The firebrand Brooklyn Assemblyman who led last week’s solidarity march to Occupy Wall Street is actually not one of the “99 percent.”
Assemblyman Vito Lopez protested income inequality at the rally — but he and his girlfriend have a combined income of $493,000, putting their household in the top one percent nationwide.
The 69-year-old pol makes $92,000 as an assemblymember — a part-time job — but also collects his $64,634 pension, thanks to a state loophole.
That adds up to $156,630, putting his individual income among the top five percent of wage earners, according to 2009 IRS data.
Meanwhile, Lopez’s longtime, live-in girlfriend, Angela Battaglia, collected about $337,090 last year — $282,940 as the housing director of the Lopez-founded Ridgewood Bushwick Senior Citizens Council, and a $54,150 stipend as a city planning commissioner.
The quite-grand grand total — $493,000 — easily puts the power couple in the top one percent of earners, which the Congressional Budget Office, using IRS statistics, says is any househousehold earning more than $350,000.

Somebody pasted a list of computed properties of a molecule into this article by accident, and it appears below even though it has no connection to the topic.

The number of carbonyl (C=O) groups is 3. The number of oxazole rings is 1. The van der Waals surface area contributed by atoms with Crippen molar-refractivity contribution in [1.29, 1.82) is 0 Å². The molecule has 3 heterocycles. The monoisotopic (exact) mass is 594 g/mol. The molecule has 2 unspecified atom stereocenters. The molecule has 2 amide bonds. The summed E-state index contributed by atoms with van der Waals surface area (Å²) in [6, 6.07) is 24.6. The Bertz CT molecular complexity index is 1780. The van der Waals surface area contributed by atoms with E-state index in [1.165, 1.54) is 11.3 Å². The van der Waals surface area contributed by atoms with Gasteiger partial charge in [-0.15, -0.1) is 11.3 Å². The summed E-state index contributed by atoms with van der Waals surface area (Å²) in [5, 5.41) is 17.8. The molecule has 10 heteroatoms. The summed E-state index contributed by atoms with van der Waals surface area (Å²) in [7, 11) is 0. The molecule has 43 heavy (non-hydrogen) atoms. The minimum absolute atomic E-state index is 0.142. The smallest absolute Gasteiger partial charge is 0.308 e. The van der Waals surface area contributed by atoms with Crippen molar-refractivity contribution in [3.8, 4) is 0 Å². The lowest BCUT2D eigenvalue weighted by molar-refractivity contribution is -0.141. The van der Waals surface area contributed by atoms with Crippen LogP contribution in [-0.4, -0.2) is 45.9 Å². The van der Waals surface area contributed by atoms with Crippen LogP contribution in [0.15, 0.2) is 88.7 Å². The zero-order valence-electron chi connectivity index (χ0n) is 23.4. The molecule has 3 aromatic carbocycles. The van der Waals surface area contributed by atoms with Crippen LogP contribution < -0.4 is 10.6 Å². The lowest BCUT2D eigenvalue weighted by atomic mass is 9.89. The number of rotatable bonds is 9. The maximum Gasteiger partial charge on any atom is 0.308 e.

Lopez and Battaglia’s wages don’t include assets that the couple has accumulated, including a Queens condo that Battaglia bought in 1992, and a quaint Suffolk County summer house that Battaglia and Lopez purchased in 1997 for $173,000, which a town assessor estimates could be worth half a million dollars.
Still, Lopez proclaimed his solidarity this week with the Occupy Wall Street protesters, who have camped out in Lower Manhattan for more than a month, by calling for a higher state income tax.
“We trying to push for an agenda to make those making the billions of dollars to give back to the city they’re making it from,” Lopez told Good Day New York on Tuesday.Reach reporter Aaron Short at firstname.lastname@example.org or by calling (718) 260-2547.